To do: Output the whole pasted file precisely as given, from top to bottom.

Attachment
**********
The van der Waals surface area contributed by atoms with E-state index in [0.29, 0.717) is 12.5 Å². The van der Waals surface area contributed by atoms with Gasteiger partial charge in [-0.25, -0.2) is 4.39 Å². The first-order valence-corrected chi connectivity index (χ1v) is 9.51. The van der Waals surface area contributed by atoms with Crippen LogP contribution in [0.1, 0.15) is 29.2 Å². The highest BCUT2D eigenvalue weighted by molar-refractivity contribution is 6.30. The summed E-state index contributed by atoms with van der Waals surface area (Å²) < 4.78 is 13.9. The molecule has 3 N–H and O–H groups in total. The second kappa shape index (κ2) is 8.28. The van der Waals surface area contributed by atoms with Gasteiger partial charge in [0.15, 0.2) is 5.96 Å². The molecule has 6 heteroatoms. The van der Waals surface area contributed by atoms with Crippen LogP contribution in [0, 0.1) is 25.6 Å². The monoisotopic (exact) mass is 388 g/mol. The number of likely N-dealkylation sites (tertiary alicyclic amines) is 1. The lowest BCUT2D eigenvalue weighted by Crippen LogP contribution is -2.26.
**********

The van der Waals surface area contributed by atoms with E-state index in [0.29, 0.717) is 12.5 Å². The van der Waals surface area contributed by atoms with Gasteiger partial charge in [-0.25, -0.2) is 4.39 Å². The first-order valence-corrected chi connectivity index (χ1v) is 9.51. The van der Waals surface area contributed by atoms with Crippen LogP contribution in [0.1, 0.15) is 29.2 Å². The highest BCUT2D eigenvalue weighted by molar-refractivity contribution is 6.30. The summed E-state index contributed by atoms with van der Waals surface area (Å²) < 4.78 is 13.9. The molecule has 3 N–H and O–H groups in total. The second kappa shape index (κ2) is 8.28. The van der Waals surface area contributed by atoms with Gasteiger partial charge in [0.15, 0.2) is 5.96 Å². The molecule has 6 heteroatoms. The van der Waals surface area contributed by atoms with Crippen LogP contribution in [0, 0.1) is 25.6 Å². The monoisotopic (exact) mass is 388 g/mol. The number of likely N-dealkylation sites (tertiary alicyclic amines) is 1. The lowest BCUT2D eigenvalue weighted by Crippen LogP contribution is -2.26.